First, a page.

2. Access http://192.168.1.1,administrator -> Upgrade Firmware,and select the R7000 AIO 121 firmware; but do not click on "submit".

    3. Telnet to DD-WRT as root and type the following:
    nvram set http_passwd=admin
    nvram commit

    4. Go back to step #2, and "submit" it


    Thanks!
     
  60. Jack Freeman

    Jack Freeman Connected Client Member



    Yes, there are some issues you need to know, R7000 firmware is not works perfectly on r6300v2, wifi and wan status led is not work, you cannot reset to factory setting, cannot upgrade firmware again or even clean the nvram, unless you have a TTL cable.



    Sent from my iPhone using Tapatalk
     
  61. Nick G Rhodes

    Nick G Rhodes Networkin' Nut Member

    Kong seems to have IMQ and nat acceleration working with QoS

    http://desipro.de/ddwrt/K3-AC-Arm/Changelog:

    "DD-WRT Turboboost (NAT acceleration) with qos support. WAN-LAN routing speed in lab ~800Mbp"

    An lsmod shows xt_IMQ and IMQ devices.

    Running a newer kernel though...

    Cheers, Nick
     
    Last edited: Oct 8, 2014
  62. shibby20

    shibby20 Network Guru Member

    Ddwrt devs have an access to the broadcom sources well they can compile own wl driver with imq support and newer kernel version. We cant.
     
    Nick G Rhodes likes this.
  63. MrDoh

    MrDoh Networkin' Nut Member

    They've taken the HW NAT stuff back out of dd-wrt for the moment in the latest releases, since it was buggy and causing problems. Hopefully it'll be fixed and put back into dd-wrt at some point. Of course, that doesn't change your point that dd-wrt developers can do this kind of thing.
     
    Nick G Rhodes likes this.
  64. xdrag

    xdrag Addicted to LI Member

    A visual on the ping issue...

    [​IMG]

    luckily, I was able to reboot last night (@ 2am) and it seems to have gone away for the time being.
    (the past week, i haven't been able to..)

    Hopefully this is fixed soon. On regards with the dd-wrt dev.. so tomato doesn't have the license to use the source? how much is it?
     
  65. kamaaina

    kamaaina Serious Server Member

    The AC68U seems to run hotter for sure. It seems to be able to run at 1000Mhz, but gets closer to 80C then. The R7000 easily runs 1200 and sometimes even 1400 and stays at a much lower temperature with "normal" household web traffic. I have been running the OpenVPN client on the R7000 for all LAN traffic for a few months now at 1400. No extra fan needed. I recall reeding that Kong hardware stress tested the R7000 and said at 1200 it was fine while at 1400 he was getting errors, so he recommended 1200 as max OC traffic. I still run 1400 (since Tomato ARM came out).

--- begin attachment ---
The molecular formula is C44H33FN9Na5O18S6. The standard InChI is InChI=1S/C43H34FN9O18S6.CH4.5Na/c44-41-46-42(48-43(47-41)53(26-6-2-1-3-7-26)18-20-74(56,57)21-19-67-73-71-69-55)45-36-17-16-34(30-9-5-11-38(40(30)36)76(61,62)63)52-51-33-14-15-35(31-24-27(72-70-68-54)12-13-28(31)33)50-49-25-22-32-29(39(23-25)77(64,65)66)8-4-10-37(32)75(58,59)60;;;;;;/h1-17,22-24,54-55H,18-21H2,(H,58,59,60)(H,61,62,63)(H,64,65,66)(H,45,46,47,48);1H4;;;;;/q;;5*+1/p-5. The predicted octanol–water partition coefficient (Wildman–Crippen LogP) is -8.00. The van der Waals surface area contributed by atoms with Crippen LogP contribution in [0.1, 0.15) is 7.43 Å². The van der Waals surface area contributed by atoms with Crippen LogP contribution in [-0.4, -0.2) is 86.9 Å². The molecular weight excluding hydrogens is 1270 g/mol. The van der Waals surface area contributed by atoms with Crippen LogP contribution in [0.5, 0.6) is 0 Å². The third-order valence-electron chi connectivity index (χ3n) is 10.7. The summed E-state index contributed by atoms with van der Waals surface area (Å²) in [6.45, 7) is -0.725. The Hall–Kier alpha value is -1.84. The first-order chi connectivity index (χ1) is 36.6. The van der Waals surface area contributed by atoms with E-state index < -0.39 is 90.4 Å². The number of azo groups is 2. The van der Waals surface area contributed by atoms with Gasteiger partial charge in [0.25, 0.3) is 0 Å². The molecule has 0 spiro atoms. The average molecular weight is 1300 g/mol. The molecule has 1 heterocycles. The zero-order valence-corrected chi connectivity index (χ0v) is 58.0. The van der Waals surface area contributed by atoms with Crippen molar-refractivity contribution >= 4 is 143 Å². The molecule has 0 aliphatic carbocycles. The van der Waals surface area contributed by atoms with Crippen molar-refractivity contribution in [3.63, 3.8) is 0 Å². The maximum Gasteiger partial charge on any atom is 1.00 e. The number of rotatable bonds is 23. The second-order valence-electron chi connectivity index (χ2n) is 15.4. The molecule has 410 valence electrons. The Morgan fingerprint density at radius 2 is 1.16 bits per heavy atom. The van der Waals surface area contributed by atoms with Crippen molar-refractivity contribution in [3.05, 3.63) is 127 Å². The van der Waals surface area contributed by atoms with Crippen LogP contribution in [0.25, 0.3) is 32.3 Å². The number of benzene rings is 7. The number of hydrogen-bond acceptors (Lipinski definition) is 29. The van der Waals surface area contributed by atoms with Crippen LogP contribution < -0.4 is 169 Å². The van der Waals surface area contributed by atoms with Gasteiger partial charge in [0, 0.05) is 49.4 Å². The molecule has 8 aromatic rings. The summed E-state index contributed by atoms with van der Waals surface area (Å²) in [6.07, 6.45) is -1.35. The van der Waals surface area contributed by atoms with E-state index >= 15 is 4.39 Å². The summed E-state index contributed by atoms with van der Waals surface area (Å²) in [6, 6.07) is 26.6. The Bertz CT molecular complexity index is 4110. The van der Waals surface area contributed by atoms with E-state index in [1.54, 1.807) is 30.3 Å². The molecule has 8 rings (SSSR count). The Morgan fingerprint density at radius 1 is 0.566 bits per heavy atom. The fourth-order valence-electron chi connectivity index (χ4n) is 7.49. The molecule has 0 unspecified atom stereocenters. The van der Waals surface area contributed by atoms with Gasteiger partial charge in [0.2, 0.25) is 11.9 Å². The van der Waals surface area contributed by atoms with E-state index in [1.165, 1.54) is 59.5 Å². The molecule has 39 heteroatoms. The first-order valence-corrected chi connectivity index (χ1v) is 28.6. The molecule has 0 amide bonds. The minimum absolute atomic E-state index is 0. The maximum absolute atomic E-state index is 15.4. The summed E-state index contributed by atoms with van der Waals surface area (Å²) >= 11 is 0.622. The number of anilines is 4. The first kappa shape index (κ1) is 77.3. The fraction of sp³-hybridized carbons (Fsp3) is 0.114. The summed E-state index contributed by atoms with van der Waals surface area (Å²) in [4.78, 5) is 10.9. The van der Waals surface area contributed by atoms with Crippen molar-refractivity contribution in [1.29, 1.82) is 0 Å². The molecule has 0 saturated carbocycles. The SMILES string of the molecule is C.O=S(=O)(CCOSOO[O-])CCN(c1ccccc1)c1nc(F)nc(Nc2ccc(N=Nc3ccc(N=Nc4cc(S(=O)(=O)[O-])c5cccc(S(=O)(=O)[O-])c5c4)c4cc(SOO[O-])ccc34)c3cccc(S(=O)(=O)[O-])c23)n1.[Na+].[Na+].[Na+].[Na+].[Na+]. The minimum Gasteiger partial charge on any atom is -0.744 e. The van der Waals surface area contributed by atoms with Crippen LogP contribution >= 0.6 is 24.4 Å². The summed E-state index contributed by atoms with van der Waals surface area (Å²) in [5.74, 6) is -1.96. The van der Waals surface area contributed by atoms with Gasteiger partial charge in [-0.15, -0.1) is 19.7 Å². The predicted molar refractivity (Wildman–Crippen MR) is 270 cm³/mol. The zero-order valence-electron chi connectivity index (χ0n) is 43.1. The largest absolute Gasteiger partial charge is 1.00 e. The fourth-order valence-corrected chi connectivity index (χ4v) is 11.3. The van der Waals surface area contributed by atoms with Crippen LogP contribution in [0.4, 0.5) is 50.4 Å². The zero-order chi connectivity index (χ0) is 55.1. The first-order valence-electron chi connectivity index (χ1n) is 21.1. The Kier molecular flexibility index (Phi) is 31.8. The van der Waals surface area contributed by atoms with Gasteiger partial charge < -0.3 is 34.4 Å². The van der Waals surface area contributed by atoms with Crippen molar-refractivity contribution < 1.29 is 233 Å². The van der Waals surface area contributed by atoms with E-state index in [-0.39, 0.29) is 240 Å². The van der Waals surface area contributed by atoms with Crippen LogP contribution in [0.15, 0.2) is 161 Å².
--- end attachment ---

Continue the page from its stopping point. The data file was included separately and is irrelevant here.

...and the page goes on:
66. kamaaina

    kamaaina Serious Server Member

  67. MrDoh

    MrDoh Networkin' Nut Member

    Just gave it a try...after configuration, rebooted 5 times, ping time didn't get to be stable, so reverted to Netgear stock *sigh*.
     
  68. sandspike

    sandspike LI Guru Member

    What Tool are you using to make that graph? I plan to upgrade to 1.23 and I need to stabilize the ping.
     
  69. Mad_Clown

    Mad_Clown LI Guru Member

    It's very strange that this ping problem is so persistant for some R7000 users. I just updated to v123 and the ping is still good on my R7000.
     
  70. xdrag

    xdrag Addicted to LI Member

    i have an 24/7 ping tool from dslreports (WAN). However, you can do this with any ping graph and run it on lan to your router.
     
  71. MrDoh

    MrDoh Networkin' Nut Member

    Well *smile*, from my point of view, it's very strange that you don't have the problem. Really glad that it's working for you and other R7000 owners that don't have this problem, though, hope that continues. I still have hope, but it's fading with each release.
     
    rs232 likes this.
  72. kamaaina

    kamaaina Serious Server Member

    Just learned there is even a R7500 router with dual-core 1.4 Ghz. I assume there is no Tomato etc. for it working yet. Since I am running a VPN client on my R7000, any extra CPU speed could help. I have the R7000 clocked at 1.4 Ghz, so if one could clock the R7500 at 1.6 or even 1.8 at some time this could be nice. Seems like they are speeding up the router CPUs. Very promising.
     
  73. jsmiddleton4

    jsmiddleton4 Network Guru Member

    Just like always checking out new version. Is the port status thing working? Just checking not complaining. The options/settings are staying visible. Isn't the also some kind of graphic for this thing?
     

    Attached Files:

  74. jsmiddleton4

    jsmiddleton4 Network Guru Member

    Wondering what ant strength/signal strength setting Quad5 was using to run his test? 0 so the radio set to country default? The FW default at 42?